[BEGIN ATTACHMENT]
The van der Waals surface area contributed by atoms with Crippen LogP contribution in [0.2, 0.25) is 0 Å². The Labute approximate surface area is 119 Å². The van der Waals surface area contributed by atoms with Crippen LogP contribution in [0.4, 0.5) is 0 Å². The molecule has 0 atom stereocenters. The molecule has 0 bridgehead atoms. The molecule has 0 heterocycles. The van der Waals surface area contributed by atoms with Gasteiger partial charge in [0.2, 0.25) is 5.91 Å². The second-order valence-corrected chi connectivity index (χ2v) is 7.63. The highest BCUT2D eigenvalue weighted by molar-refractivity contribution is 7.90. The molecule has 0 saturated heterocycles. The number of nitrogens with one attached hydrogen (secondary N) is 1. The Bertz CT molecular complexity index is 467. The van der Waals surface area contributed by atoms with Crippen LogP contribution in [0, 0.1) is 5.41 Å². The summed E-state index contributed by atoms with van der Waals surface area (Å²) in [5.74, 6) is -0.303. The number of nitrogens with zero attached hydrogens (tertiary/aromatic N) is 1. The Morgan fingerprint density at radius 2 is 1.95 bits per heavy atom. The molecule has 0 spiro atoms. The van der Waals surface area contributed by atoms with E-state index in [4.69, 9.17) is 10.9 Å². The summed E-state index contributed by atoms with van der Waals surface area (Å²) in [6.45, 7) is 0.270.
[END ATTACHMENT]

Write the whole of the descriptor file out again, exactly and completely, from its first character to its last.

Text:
The van der Waals surface area contributed by atoms with Crippen LogP contribution in [0.2, 0.25) is 0 Å². The Labute approximate surface area is 119 Å². The van der Waals surface area contributed by atoms with Crippen LogP contribution in [0.4, 0.5) is 0 Å². The molecule has 0 atom stereocenters. The molecule has 0 bridgehead atoms. The molecule has 0 heterocycles. The van der Waals surface area contributed by atoms with Gasteiger partial charge in [0.2, 0.25) is 5.91 Å². The second-order valence-corrected chi connectivity index (χ2v) is 7.63. The highest BCUT2D eigenvalue weighted by molar-refractivity contribution is 7.90. The molecule has 0 saturated heterocycles. The number of nitrogens with one attached hydrogen (secondary N) is 1. The Bertz CT molecular complexity index is 467. The van der Waals surface area contributed by atoms with Crippen LogP contribution in [0, 0.1) is 5.41 Å². The summed E-state index contributed by atoms with van der Waals surface area (Å²) in [5.74, 6) is -0.303. The number of nitrogens with zero attached hydrogens (tertiary/aromatic N) is 1. The Morgan fingerprint density at radius 2 is 1.95 bits per heavy atom. The molecule has 0 spiro atoms. The van der Waals surface area contributed by atoms with E-state index in [4.69, 9.17) is 10.9 Å². The summed E-state index contributed by atoms with van der Waals surface area (Å²) in [6.45, 7) is 0.270.